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No. III.





Multa quidem nobis facimus mala sæpe poetæ,
(Ut vineta egomet cædam mea) cum tibi librum
Sollicito damus, aut fesso, &c.

HOR. Lib. ii. Ep. 1.



Ye idler things, that soothed my hours of care,
Where would ye wander, triflers, tell me where?
As maids neglected, do ye fondly dote,
On the fair type, or the embroider'd coat;
Detest my modest shelf, and long to fly,
Where princely Popes, and mighty Miltons lie?
Taught but to sing, and that in simple style,
Of Lycia's lip, and Musidora's smile;-
Go then! and taste a yet unfelt distress,
The fear that guards the captivating press ;
Whose maddening region should ye once explore,
No refuge yields my tongueless mansion mora.

(1) [For particulars respecting the original edition of this Poem, see ande, VOL I. p. 55.]

But thus ye'll grieve, Ambition's plumage stript,
« Ah, would to Heaven, we'd died in manuscript!”
Your unsoil'd page each yawning wit shall flee,

- For few will read, and none admire like me. —
Its place, where spiders silent bards enrobe,
Squeezed betwixt Cibber's Odes and Blackmore's Job;
Where froth and mud, that varnish and deform,
Feed the lean critic and the fattening worm;
Then sent disgraced the unpaid printer's bane-
To mad Moorfields, or sober Chancery Lane,
On dirty stalls I see your hopes expire,
Vex'd by the grin of your unheeded sire,
Who half reluctant has his care resign'd,
Like a teased parent, and is rashly kind.

Yet rush not all, but let some scout go forth,
View the strange land, and tell us of its worth;
And should he there barbarian usage meet,
The patriot scrap shall warn us to retreat.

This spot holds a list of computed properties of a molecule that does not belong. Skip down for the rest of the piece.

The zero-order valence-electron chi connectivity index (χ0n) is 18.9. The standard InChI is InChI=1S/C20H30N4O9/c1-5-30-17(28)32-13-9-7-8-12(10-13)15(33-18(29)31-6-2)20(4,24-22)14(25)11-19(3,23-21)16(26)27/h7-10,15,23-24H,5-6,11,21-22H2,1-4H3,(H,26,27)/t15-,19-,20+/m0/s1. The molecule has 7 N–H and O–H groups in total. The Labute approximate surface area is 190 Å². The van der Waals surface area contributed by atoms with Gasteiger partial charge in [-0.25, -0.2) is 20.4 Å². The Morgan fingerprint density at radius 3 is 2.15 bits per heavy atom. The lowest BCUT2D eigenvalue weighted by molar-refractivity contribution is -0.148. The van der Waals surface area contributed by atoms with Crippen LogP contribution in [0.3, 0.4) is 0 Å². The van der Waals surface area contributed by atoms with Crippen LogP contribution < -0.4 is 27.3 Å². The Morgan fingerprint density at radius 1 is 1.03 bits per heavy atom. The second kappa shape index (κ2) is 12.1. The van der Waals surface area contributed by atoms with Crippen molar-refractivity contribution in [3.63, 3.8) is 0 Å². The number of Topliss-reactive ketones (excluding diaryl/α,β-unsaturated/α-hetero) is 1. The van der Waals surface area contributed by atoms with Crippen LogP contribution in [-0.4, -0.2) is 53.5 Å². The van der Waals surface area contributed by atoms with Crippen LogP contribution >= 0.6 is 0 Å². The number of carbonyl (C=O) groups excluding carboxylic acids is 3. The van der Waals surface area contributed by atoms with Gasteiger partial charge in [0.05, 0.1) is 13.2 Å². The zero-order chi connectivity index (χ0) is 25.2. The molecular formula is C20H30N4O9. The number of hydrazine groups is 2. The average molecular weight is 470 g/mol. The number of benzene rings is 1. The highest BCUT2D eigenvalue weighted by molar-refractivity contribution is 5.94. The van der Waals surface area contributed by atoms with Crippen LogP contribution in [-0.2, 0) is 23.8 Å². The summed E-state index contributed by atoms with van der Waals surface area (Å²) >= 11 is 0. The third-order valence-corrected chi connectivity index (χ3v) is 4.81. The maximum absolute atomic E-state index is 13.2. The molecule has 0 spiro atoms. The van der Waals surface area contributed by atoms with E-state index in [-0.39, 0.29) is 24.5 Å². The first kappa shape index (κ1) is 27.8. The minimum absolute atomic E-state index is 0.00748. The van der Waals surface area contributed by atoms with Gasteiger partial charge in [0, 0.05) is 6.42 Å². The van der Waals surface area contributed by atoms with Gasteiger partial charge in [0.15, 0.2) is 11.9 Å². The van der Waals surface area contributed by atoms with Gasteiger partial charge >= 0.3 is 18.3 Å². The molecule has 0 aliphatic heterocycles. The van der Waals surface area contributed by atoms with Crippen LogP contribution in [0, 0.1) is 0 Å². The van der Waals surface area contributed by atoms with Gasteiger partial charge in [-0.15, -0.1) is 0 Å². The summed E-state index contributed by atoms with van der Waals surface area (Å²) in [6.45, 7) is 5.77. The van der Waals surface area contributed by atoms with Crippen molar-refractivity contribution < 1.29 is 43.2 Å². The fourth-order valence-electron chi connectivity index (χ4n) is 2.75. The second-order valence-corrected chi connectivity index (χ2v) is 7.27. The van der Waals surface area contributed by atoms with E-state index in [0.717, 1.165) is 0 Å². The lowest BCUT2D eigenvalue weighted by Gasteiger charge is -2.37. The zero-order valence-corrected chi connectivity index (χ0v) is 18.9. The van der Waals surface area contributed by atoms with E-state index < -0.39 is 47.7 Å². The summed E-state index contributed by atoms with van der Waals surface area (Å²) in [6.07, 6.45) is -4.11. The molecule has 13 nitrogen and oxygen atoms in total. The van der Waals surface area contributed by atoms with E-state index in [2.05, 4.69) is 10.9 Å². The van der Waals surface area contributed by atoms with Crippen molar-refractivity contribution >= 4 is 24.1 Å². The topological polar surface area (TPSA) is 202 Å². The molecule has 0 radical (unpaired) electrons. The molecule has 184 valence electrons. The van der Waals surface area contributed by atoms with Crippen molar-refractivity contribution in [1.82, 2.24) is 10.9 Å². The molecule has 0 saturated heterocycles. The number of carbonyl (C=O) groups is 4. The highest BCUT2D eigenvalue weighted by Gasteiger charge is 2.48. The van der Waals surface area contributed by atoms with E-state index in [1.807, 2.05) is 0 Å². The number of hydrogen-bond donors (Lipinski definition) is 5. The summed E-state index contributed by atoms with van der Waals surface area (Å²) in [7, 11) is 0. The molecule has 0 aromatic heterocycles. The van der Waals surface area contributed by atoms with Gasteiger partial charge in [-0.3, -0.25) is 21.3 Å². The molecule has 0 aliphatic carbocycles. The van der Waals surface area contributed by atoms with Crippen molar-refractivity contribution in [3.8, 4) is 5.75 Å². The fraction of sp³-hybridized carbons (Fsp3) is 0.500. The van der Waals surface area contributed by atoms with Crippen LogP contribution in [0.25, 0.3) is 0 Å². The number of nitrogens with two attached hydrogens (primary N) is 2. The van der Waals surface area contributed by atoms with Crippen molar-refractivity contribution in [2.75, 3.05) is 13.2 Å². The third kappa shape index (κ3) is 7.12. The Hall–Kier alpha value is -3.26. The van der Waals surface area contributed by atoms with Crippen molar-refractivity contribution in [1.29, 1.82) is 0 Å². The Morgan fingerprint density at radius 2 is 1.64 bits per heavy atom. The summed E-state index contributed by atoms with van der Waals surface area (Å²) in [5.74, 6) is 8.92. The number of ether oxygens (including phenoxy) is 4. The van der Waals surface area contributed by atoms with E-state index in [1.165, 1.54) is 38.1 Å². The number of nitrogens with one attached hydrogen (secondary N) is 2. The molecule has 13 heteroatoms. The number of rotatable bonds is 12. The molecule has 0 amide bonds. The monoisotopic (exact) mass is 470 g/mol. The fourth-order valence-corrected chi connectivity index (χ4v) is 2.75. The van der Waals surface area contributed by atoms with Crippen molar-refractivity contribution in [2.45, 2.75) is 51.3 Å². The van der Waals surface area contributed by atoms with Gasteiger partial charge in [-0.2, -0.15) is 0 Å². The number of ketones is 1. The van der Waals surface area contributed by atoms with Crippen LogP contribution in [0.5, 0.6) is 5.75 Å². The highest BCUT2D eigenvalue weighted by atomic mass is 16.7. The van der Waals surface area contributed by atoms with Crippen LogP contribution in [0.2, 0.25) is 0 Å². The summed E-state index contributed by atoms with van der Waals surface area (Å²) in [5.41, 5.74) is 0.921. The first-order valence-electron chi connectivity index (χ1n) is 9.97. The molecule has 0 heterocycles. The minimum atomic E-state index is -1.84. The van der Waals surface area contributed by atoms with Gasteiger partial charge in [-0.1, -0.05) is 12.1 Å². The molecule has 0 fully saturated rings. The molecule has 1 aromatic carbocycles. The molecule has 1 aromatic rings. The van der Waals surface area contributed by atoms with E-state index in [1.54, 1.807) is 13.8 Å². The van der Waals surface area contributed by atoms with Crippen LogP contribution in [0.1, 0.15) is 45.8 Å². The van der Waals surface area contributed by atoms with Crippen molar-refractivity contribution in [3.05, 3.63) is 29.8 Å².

And thou, the first of thy eccentric race,
A forward imp, go, search the dangerous place,
Where Fame's eternal blossoms tempt each bard,
Though dragon-wits there keep eternal guard ;
Hope not unhurt the golden spoil to seize,
The Muses yield, as the Hesperides ;
Who bribes the guardian, all his labour's done,
For every maid is willing to be won.

Before the lords of verse a suppliant stand, And beg our passage through the fairy land: Beg more- to search for sweets each blooming field, And crop the blossoms, woods and valleys yield ; To snatch the tints that beam on Fancy's bow; And feel the fires on Genius' wings that glow; Praise without meanness, without flattery stoop, Soothe without fear, and without trembling hope.


The following Poem being itself of an introductory nature, its author supposes it can require but little preface.

It is published with a view of obtaining the opinion of the candid and judicious reader, on the merits of the writer, as a poet ; very few, he apprehends, being in such cases sufficiently impartial to decide for themselves.

It is addressed to the Authors of the Monthly Review, as to critics of acknowledged merit; an acquaintance with whose labours has afforded the writer of this Epistle a reason for directing it to them in particular, and, he presumes, will yield to others a just and sufficient plea for the preference.

Familiar with disappointment, lie shall not be much surprised to find he has mistaken his talent. However, if not egregiously the dupe of his vanity, he promises to his readers some entertainment, and is assured, that however little in the ensuing Poem is worthy of applause, there is yet less that merits contempt.


The pious pilot, whom the Gods provide,